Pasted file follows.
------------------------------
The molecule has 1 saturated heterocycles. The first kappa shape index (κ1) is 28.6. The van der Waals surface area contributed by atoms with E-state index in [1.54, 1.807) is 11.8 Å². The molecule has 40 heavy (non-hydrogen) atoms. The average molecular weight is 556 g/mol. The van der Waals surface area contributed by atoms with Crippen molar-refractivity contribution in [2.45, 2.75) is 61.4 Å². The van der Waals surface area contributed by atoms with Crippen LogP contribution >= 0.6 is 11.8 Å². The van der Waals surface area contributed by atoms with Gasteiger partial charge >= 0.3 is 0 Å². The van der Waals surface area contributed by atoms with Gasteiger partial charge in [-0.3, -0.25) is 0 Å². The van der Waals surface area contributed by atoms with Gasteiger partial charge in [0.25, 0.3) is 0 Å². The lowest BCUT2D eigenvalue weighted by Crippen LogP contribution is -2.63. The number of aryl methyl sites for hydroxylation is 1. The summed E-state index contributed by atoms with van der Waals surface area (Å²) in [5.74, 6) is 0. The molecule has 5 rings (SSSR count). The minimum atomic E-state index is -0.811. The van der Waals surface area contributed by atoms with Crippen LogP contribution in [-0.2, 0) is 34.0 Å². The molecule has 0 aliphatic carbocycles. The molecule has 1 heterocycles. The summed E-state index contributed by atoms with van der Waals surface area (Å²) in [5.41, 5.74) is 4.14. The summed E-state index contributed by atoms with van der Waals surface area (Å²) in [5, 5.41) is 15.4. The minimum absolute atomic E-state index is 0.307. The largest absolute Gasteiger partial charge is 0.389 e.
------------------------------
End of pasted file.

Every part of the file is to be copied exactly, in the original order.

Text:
The molecule has 1 saturated heterocycles. The first kappa shape index (κ1) is 28.6. The van der Waals surface area contributed by atoms with E-state index in [1.54, 1.807) is 11.8 Å². The molecule has 40 heavy (non-hydrogen) atoms. The average molecular weight is 556 g/mol. The van der Waals surface area contributed by atoms with Crippen molar-refractivity contribution in [2.45, 2.75) is 61.4 Å². The van der Waals surface area contributed by atoms with Crippen LogP contribution >= 0.6 is 11.8 Å². The van der Waals surface area contributed by atoms with Gasteiger partial charge >= 0.3 is 0 Å². The van der Waals surface area contributed by atoms with Gasteiger partial charge in [-0.3, -0.25) is 0 Å². The van der Waals surface area contributed by atoms with Gasteiger partial charge in [0.25, 0.3) is 0 Å². The lowest BCUT2D eigenvalue weighted by Crippen LogP contribution is -2.63. The number of aryl methyl sites for hydroxylation is 1. The summed E-state index contributed by atoms with van der Waals surface area (Å²) in [5.74, 6) is 0. The molecule has 5 rings (SSSR count). The minimum atomic E-state index is -0.811. The van der Waals surface area contributed by atoms with Crippen LogP contribution in [-0.2, 0) is 34.0 Å². The molecule has 0 aliphatic carbocycles. The molecule has 1 heterocycles. The summed E-state index contributed by atoms with van der Waals surface area (Å²) in [5.41, 5.74) is 4.14. The summed E-state index contributed by atoms with van der Waals surface area (Å²) in [5, 5.41) is 15.4. The minimum absolute atomic E-state index is 0.307. The largest absolute Gasteiger partial charge is 0.389 e.